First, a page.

Key Prize of War - WW1 in WA
Key ‘Prize of War’
Anzac Centenary commemorations have been the impetus for Archivists at the SRO to examine the State Archives Collection for First World War stories. One of the stories about WA's official 'War' file has already been presented in an online exhibition called “Tipsified Germany Glyphic” - revealing the actions and responses of government, administrators and the community to the comencement of the First World War a century ago.
Recently, a fascinating collection of legal records have been found documenting the seizure of three German ships – ‘Neumunster’, ‘Thuringen’ and ‘Greifswald’ - off the WA coast at the start of the war. These ‘Maritime Prize Court’ files (series938, cons4230, items 1-3) are Supreme Court of Western Australia records, in the court’s capacity as a Colonial Court of Admiralty, and were deposited in the State Archives in 1991. The court cases for the three ships are also detailed in ‘Minutes - Maritime Prize Court’ (series939, cons4335, item 1).
In 1914, upon declaration of war, enemy vessels and cargo which were captured in port or at sea were processed through the courts of the captor's country. A "Prize Court" was especially constituted for this purpose, deciding questions of maritime capture in time of war according to international law. This court decided whether the capture was lawful, the ownership of the vessel, whether the cargo was "neutral" or "enemy" and what should be done with it. The archived files in the SRO contain relevant Prize Court documents as well as seized ships records, such as ships certificates, log books, bills of health, sailing and arrival codes, port clearance papers, manifests, etc.
For the Thuringen a key from the ship is also retained as an archive. In one of the Prize Court depositions the circumstances of the taking of the Thuringen are described. Lieutenant Dalglish of the HMAS Pioneer is recorded as saying that when they boarded “I was received by the third officer, and was taken up to the bridge where the captain was. I informed him the ship was a prize and he asked why. I informed him that war was declared between Great Britain and Germany … I then went down to his cabin and he produced all his confidential books, which I locked up in a safe. Then pay master Ramsay came in, and we examined them together …”. This evidence indicates that the key could well be for the ship's safe.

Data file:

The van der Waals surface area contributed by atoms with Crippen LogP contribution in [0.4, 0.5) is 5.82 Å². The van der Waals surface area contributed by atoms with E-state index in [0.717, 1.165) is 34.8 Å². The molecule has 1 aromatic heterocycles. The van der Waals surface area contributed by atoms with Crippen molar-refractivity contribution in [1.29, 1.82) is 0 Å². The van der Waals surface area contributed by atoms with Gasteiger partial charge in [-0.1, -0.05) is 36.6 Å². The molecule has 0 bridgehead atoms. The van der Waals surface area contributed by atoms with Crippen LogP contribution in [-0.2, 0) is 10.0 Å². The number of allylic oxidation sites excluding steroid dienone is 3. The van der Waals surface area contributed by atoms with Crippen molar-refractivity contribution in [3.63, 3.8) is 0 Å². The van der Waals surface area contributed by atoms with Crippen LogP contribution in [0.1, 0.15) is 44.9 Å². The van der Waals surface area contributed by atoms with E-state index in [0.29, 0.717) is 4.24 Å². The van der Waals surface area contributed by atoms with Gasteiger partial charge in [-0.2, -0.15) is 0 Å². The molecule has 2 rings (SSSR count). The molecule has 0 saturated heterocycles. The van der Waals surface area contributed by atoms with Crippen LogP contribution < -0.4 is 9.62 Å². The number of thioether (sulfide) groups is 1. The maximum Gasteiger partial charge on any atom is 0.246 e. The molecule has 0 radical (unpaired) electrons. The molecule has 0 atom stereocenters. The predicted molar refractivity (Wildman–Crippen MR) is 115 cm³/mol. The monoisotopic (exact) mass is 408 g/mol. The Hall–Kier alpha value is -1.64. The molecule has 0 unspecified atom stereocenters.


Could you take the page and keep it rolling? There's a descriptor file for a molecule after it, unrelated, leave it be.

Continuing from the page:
The seizure of these ships and subsequent Prize Court adjudication were covered in the newspapers in 1914 and 1915. The Norddeutsher Lloyd ship Greifswald arrived in Fremantle Harbour the day war was declared and was detained by naval authorities. The liner Neumunster was captured off Fremantle on 16 August 1914. ‘The West Australian’ newspaper reported that the Norddeutscher Lloyd steamer Thuringen was seized off Rottnest on 27 August 1914. 
For weeks these ships sat in Fremantle Harbour, their cargo off loaded and crews interned at Rottnest while Prize Court proceedings ensued. On 8 October 1914 ‘The West Australian’ reported that Acting Chief Justice Burnside granted an application made by the Crown to hand over the ships to the Admiralty and also handing the cargoes to the Crown for delivery to consignees.
On 23 December under the headlines
“THE PREMANTLE CAPTURES. NEUMUNSTER AND THURINGEN CONDEMNED. APPEAL TO PRIVY COUNCIL PENDING.”
‘The West Australian’ reported that Mr. Justice Burnside had “delivered his reserved decisions with respect to the applications made by the Crown for the condemnation of the German ships Neumunster and Thuringen.” Furthermore “leave was granted to the defendants to appeal in the Privy Council, and all questions other than costs, were deferred till the issue of that appeal”.
In June 1915 word came that the appeals “would not be persisted in” and the ships became crown property. The Thuringen was renamed the Moorina and was leased to the Indian Government. This ship, carrying Indian troops, was torpedoed by German submarines in the Mediterranean on 10 November 1915. The Neumunster renamed Cooee remained in service in Australia until 1926 when it was sold to a Finnish shipping company. The Greifswald was renamed Carina in 1915 and was engaged by the navy to transport cargo to and from Europe during the First World War.
The crews of these merchant ships remained interned on Rottnest until late 1915 when they were transferred to Holsworthy Internment Camp in New South Wales, most remaining there until the end of the war.